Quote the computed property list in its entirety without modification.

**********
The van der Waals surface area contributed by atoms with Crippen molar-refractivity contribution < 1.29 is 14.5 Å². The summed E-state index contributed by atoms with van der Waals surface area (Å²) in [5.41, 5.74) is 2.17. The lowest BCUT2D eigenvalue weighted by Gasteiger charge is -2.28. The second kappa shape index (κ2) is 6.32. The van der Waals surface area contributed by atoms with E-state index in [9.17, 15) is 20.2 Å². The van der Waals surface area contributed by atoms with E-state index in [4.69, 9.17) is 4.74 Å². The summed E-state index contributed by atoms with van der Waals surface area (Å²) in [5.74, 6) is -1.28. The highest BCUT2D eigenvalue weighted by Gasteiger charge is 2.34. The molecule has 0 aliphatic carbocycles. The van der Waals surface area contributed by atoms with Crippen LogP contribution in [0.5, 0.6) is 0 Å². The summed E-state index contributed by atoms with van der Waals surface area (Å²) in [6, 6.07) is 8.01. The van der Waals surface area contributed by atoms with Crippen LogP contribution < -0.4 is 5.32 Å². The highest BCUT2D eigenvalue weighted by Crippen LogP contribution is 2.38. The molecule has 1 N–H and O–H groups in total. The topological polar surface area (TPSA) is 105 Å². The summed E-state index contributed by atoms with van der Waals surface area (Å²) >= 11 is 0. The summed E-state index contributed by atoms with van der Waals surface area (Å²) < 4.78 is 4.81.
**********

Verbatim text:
The van der Waals surface area contributed by atoms with Crippen molar-refractivity contribution < 1.29 is 14.5 Å². The summed E-state index contributed by atoms with van der Waals surface area (Å²) in [5.41, 5.74) is 2.17. The lowest BCUT2D eigenvalue weighted by Gasteiger charge is -2.28. The second kappa shape index (κ2) is 6.32. The van der Waals surface area contributed by atoms with E-state index in [9.17, 15) is 20.2 Å². The van der Waals surface area contributed by atoms with E-state index in [4.69, 9.17) is 4.74 Å². The summed E-state index contributed by atoms with van der Waals surface area (Å²) in [5.74, 6) is -1.28. The highest BCUT2D eigenvalue weighted by Gasteiger charge is 2.34. The molecule has 0 aliphatic carbocycles. The van der Waals surface area contributed by atoms with Crippen LogP contribution in [0.5, 0.6) is 0 Å². The summed E-state index contributed by atoms with van der Waals surface area (Å²) in [6, 6.07) is 8.01. The van der Waals surface area contributed by atoms with Crippen LogP contribution < -0.4 is 5.32 Å². The highest BCUT2D eigenvalue weighted by Crippen LogP contribution is 2.38. The molecule has 1 N–H and O–H groups in total. The topological polar surface area (TPSA) is 105 Å². The summed E-state index contributed by atoms with van der Waals surface area (Å²) >= 11 is 0. The summed E-state index contributed by atoms with van der Waals surface area (Å²) < 4.78 is 4.81.